No matter which way you drive out of Sydney you’ll find spectacular scenes and nature begging to be investigated. One of the best is Palm Beach, a thin strip of land surrounded by ocean that also happens to be laden with incredible food options, deluxe retreats and experiences that will make you forget it all lies just an hour out of Sydney.
Here’s our tips for making the most of this stunning adventure playground.
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Drive – Head north
Point the car north and set forth. After working your way through Mosman and the Spit Bridge you’ll be presented with sparkling harbour views. If you’re already stinging for nature, pause at Narrabeen Lagoon, a little-known oasis surrounded by bush. You can take off your shoes, dunk your feet in and survey the surroundings – kayaks glide on the water, bikes zip through bushy tracks and joggers bustle. With the sensation of a weekend away settling in, strap in and swing onto the Wakehurst Parkway towards Avalon Beach.
Lunch – Smalltown, Avalon
Fuel awaits. Smalltown is a quaint cafe on Old Barrenjoey Road, offering beans from Single Origin and a menu with that rare balance between familiar comforts and attractive unknowns. The conservative here can hit a hash brown-stuffed bacon-and-egg roll – everyone else should look at the fluffy buckwheat waffles with peanut butter ice-cream and fresh berries.
Adventure – Palm Beach Lighthouse
A quick 10 minutes down the road is Palm Beach, one of the most spectacular coastlines anywhere near Sydney. The tiny peninsula here has dual beaches, both with shimmering caramel sands and turquoise seas. At the far end there’s steep sand dunes to explore as well as a trail up to Barrenjoey lighthouse. Spend the afternoon here exploring – an astute eye will see an alternate, hidden trail including a short bout of rock climbing. Either way you’ll be rewarded with expansive views of the headland and an endless horizon of ocean.
Dinner – Jonah’s
Jonah Restaurant on Bynya Road, Palm Beach, is the kind of destination venue people go to propose, celebrate their birthdays and do all those other significant life celebrations. Why? The views are comparable to what you’ve just seen at the lighthouse. The menu is a fusion of Italian and modern-Australian – try new season asparagus with a hops emulsion and hazelnuts (startlingly good for boiled asparagus), and succulent roast lamb, made tart and grainy from a dressing of finger limes and ground linseed sauce.
Stay – Barrenjoey House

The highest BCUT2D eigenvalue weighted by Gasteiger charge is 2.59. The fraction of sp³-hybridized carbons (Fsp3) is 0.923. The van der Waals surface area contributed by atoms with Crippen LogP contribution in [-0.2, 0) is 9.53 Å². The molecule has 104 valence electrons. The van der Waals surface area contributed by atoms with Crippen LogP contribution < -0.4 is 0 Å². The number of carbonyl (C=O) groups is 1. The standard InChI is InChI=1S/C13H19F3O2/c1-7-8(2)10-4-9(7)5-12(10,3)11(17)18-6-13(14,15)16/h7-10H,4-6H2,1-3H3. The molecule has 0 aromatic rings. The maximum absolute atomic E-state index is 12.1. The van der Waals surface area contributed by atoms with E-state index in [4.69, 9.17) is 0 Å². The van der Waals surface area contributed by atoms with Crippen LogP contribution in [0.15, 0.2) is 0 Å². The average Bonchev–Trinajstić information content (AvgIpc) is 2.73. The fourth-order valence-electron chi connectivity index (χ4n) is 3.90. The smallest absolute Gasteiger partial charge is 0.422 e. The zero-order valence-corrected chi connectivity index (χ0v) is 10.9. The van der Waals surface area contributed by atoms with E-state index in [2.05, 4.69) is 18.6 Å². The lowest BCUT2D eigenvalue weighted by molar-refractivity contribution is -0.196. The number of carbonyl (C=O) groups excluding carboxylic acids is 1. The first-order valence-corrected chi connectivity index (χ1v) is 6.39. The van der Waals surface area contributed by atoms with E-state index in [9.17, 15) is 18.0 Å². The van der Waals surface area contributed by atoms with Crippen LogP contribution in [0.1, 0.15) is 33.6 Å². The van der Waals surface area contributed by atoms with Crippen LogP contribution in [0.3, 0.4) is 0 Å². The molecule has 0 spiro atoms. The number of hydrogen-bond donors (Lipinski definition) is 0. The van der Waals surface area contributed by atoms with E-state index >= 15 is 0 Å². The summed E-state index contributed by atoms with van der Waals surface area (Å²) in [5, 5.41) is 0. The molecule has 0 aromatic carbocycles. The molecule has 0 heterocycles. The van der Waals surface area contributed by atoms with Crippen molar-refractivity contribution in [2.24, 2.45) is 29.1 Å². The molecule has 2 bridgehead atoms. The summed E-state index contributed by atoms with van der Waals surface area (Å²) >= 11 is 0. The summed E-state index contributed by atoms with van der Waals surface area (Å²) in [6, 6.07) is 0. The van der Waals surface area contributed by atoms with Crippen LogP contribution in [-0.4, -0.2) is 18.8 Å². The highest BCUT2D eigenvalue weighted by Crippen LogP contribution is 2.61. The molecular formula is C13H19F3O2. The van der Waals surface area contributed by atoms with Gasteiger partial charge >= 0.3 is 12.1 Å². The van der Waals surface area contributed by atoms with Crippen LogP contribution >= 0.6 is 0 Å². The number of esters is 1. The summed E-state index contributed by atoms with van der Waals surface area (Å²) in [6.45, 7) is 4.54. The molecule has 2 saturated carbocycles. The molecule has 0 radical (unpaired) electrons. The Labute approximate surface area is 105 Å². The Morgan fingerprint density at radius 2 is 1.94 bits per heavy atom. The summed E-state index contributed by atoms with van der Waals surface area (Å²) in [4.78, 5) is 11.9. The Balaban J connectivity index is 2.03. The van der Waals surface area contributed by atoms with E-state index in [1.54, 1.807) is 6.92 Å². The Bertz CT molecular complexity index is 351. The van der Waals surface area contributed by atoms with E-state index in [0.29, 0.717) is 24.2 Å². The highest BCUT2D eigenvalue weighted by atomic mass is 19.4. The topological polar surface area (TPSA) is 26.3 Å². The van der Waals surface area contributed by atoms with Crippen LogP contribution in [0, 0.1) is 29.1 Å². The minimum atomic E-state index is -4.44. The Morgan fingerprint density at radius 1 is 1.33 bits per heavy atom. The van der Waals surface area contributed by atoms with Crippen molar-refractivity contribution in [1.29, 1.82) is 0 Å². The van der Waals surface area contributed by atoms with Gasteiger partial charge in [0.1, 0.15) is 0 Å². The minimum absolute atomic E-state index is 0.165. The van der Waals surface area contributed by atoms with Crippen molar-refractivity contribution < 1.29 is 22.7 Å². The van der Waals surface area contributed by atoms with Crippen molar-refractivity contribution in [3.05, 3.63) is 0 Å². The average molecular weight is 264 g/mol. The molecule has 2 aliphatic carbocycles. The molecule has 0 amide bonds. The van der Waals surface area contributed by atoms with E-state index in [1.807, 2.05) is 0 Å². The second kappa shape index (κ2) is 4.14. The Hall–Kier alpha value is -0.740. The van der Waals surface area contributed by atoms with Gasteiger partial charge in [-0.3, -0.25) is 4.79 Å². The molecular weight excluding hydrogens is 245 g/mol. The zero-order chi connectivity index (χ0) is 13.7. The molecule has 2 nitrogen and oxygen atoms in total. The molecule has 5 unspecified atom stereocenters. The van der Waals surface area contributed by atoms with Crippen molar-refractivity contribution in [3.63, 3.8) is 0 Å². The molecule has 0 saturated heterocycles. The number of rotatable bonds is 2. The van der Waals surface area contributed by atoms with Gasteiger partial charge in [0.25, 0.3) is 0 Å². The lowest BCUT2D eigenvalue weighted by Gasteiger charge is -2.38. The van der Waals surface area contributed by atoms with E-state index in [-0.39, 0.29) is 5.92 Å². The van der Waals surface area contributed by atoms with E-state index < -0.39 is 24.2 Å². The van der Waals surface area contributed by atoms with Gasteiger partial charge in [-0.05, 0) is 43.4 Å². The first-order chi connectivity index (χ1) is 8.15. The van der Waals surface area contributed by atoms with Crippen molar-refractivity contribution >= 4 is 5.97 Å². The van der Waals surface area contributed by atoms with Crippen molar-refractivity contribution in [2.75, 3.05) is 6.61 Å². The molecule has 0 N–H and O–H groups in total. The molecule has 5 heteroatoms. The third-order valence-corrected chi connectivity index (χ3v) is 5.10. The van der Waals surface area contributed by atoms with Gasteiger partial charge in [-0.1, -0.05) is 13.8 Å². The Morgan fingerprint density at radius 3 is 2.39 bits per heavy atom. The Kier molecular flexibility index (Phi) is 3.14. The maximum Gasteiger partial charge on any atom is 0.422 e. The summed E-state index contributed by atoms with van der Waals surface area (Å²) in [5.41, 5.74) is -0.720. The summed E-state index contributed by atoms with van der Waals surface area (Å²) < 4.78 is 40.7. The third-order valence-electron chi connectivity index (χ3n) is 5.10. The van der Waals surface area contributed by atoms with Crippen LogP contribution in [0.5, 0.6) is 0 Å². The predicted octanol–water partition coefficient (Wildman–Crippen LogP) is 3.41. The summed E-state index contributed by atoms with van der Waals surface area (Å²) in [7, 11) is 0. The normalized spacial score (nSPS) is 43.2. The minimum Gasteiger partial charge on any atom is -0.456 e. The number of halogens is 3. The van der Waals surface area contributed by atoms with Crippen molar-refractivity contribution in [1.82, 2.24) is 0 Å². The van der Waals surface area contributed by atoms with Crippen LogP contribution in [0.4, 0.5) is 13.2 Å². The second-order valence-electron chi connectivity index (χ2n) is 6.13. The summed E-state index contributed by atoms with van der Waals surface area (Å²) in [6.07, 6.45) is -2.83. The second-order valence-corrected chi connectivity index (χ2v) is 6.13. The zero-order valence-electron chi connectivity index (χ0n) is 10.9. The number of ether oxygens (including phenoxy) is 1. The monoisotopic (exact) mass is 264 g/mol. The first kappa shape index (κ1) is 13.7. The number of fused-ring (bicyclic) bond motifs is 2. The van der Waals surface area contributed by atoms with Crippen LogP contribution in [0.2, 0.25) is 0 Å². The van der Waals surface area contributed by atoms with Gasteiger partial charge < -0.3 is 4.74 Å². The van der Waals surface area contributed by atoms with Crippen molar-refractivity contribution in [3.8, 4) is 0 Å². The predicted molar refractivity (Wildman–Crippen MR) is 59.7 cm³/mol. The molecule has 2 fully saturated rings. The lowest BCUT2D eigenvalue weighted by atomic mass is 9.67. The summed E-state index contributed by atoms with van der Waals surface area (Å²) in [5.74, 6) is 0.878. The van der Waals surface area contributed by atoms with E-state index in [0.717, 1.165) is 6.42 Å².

Five minutes down the road on the other side of the headland is Barrenjoey House, a rare hotel that feels chic but organic, giving the impression it’s both luxuriously modern and antique – more like a European beachside home than a Sydney outpost.
If you want to go all out, book the loft or the nearby cottage. The loft is essentially a massive, self-contained apartment, elegantly fitted with vintage furniture and well equipped with a fridge, hefty TV, and tea and coffee gear. There’s also large windows showing off views of the picturesque nearby beach and pier. The cottage is one more step up, a fully operational home with a kitchen, two bedrooms and simply a stroll to the sand or onto a ferry. Hear the waves lap as you drift off to sleep.
Breakfast – Palm Beach Boathouse
A short drive from Barrenjoey House takes you to one of the most scenic cafes in Sydney. (There’s a theme emerging.) Literally in the middle of Palm Beach’s peninsula, the cafe has views of the bay, the headland, the ocean and all the activities happening around it. Inside you’ll find a menu of Australian cafe classics with a few odd twists and turns. Many locals will be ordering a classic big breakfast with a dark-roasted Will and Co. coffee – those a little less conservative will look for the breakfast bibimbap (a Korean rice bowl), a croissant, French toast or a kombucha.
Adventure – Barrenjoey Boat Hire
Right next to the boathouse is a tiny boat hire. Here there are shelves of boats strung up like kitchen tools, and a smattering of kayaks and canoes ready for the waiting. Rent some fishing gear, choose a boat (most just over the $100 mark with options from a simple tinny to something appropriate for a big fishing haul) and spend the afternoon reeling in snacks.
Second option: grab a kayak for $25 per hour and set out to explore the surrounding bays. There’s limitless options here and the waves are short, so it’s quick access to any of the cliff-flanked beaches you can see. You can paddle – or drive – to the basin for lagoon exploration and improvised hikes, or try Resolute Beach for an empty stretch of sand, a good swim and a bushy trail out to a historic lookout.
Lunch – Newport Arms Hotel
Nearly time for home. Depart with a late lunch at the Newport Arms Hotel, one of those places that has something for everyone. That phrase is common, but when you’ve as much space, chefs, kitchens and ambition as the Newport, you can run a wood-fired pizzeria, a menu of pub grub, another of modern-Australian seafood, a gelato cart, a pastry kitchen and several bars all at once, without much effort. Find a spot by the balcony and enjoy the last stretch of sunlight, sated before the drive home.
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